Liberty Hill Environmental Partners Fight Oil Drilling Plans in South LA

by Anonymous (not verified) on December 09, 2014


IMG_1156 Kitchen window view of drilling site

By Joe Rihn

At Liberty Hill Foundation we understand that we all need clean air, and we all deserve safe neighborhoods, free from toxic chemicals.  But for some Angelenos who live in close proximity to urban oil wells, these necessities don’t exist.  Noxious fumes and continuous earsplitting noise are part of everyday life near drill sites, which are often placed in low-income communities of color.  With oil companies looking to increase production, more families are being placed at a greater risk.  That’s why we has established the new Fund for Environmental Health and Safety, which puts resources in the hands of organizations working to keep communities safe from drilling’s dangerous side effects.

Fund for Environmental Health and Safety grantees, Redeemer Community Partnership and Esperanza Community Housing, put those resources into action on a recent Tuesday afternoon at City Hall.   Liberty Hill organizing partners and other community members attended a public hearing about oil drilling in South L.A.’s West Adams neighborhood to take a stand for environmental justice.

The hearing focused on a drill site at the intersection of Jefferson Blvd. and Budlong Ave., where Freeport McRoRan, the company in charge, is seeking to expand its existing drilling operations. The City of Los Angeles has granted Freeport an exemption from the California Environmental Quality Act (CEQA) based on drilling permits approved in the 1960’s.   Redeemer Community Partnership and Esperanza Community Housing, both based nearby the site, organized community members to attend the hearing and speak about the facility’s toll on the community’s health and quality of life.  Both organizations received grants from Liberty Hill’s Fund for Environmental Health and Safety.

As the hearing’s one o’clock start time drew near, the crowd’s size began to exceed expectations. City Hall staff had to move the hearing to a larger space, and then designate the original room for overflow.  By the time the hearing began, both rooms were filled to capacity.  Many came dressed in Redeemer Community Partnership t-shirts or wore stickers with an anti-drilling message.

After an associate zoning administrator opened the hearing, she called on representatives of Freeport to talk about the company’s plans.  Downplaying community concerns about the site’s environmental impact, Freeport’s spokespeople claimed that the site is subject to routine safety checks and that most of the chemicals used at the facility are found in everyday household products.

truck entering gates Noisy truck entering drilling site


When it was time for community members to speak, a much different story emerged.  As about 45 people addressed the room for one minute each, there were accounts of overwhelming chemical smells, nosebleeds and headaches and constant loud noise.  “I really feel that oil drilling has no place in residential communities,” said Angelica Romero of Esperanza Community Housing during her testimony, reflecting the crowd’s general sentiment.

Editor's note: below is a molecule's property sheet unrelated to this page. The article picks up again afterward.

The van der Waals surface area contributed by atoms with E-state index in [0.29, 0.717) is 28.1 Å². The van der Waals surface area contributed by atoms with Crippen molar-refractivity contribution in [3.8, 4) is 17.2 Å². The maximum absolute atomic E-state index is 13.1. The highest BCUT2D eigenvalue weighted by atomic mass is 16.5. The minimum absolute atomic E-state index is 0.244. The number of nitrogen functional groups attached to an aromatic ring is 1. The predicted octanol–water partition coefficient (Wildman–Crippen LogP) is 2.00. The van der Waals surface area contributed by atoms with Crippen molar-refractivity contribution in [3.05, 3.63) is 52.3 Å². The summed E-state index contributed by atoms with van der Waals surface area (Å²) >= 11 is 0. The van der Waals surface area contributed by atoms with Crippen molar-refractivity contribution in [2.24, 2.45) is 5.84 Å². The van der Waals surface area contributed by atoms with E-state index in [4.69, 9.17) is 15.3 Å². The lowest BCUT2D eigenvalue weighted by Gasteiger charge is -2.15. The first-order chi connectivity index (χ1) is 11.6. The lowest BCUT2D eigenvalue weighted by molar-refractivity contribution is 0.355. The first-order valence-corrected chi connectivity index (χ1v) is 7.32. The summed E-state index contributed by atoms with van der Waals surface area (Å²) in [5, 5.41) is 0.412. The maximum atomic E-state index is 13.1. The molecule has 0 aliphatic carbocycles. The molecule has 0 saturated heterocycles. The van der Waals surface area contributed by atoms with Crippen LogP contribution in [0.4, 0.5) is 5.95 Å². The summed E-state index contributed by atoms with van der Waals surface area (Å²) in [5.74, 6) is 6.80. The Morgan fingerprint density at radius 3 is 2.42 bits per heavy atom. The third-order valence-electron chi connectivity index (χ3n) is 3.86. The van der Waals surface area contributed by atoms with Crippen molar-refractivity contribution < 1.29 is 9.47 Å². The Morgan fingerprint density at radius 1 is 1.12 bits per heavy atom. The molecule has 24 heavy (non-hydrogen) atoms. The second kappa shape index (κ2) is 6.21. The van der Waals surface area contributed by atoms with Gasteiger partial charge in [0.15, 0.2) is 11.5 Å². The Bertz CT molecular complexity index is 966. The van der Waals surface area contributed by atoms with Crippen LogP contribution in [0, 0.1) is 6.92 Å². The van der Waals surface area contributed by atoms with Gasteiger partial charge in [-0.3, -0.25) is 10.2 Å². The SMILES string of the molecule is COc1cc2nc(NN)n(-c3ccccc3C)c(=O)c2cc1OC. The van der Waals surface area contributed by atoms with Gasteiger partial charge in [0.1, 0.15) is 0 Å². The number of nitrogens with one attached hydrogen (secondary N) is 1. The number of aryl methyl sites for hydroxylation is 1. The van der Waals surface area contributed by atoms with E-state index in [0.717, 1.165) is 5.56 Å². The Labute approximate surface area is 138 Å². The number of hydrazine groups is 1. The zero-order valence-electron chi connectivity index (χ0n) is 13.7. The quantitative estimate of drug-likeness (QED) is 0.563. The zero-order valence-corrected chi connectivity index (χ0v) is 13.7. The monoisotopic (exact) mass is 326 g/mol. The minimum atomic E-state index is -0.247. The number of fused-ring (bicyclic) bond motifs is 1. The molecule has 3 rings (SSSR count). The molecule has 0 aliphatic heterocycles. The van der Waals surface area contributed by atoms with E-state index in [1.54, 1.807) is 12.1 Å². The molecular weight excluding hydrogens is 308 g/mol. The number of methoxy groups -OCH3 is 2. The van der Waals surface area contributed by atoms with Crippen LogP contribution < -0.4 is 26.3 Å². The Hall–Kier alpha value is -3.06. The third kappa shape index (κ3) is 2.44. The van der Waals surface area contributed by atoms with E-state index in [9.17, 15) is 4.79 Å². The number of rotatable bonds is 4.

According to Richard Parks, President of Redeemer Partnership, Freeport’s violations at the Jefferson site are numerous.  In a press conference before the hearing Parks described a situation in which “10,000 gallons of toxic acid is parked 10 feet away from bedroom windows.” While Freeport workers on one side of a fence are dressed in full body protective suits, neighbors on the other side don’t even have an evacuation plan.  Parks said Freeport has also illegally painted curbs red, sold the buildings next to the site that were supposed to act as a buffer zone, failed to notify residents of previous public hearings and even allowed oil to spray buildings and cars outside the facility.

Corissa Pacillas, who lives across the street from the drilling site, said she often smells strong diesel fumes in her house. “I can hear the sound of the machines drilling and diesel trucks in every room of my home,” she continued, describing how loud noises coming from the facility set off car alarms in the surrounding neighborhood.  “It’s really sad to see how people can’t even open their windows,” Sandy Navarro of Esperanza Community Housing followed.

With so many problems from the drilling site threatening the health and well-being of residents, Parks said some families have even had to move away. “Fortunately for them, they had that as an option.  But not everybody does,” he continued.

For many speakers, the first step toward addressing Freeport’s violations is subjecting the site to an environmental impact report.  “As a community we deserve informed decision making,” said Parks.

When members of the public had finished speaking, Freeport representatives offered a rebuttal, disputing the need for an environmental review, and claiming that some community members had brought up unrelated facilities.

A spokesperson for Councilmember Bernard Parks requested to keep the record open for another thirty days, stating that the councilmember hopes for an agreement between both sides.  In response to this request the zoning administrator decided to hold the record open until January 5, 2015.

Although the City has so far declined to take a strong stance against Freeport, Richard Parks is encouraged by the numbers who showed up to the hearing.  “One of the attorneys that we’re working with said to me, ‘Wow, if every public hearing was this well attended Los Angeles would be a very different place,’ and I think that’s true,” he said.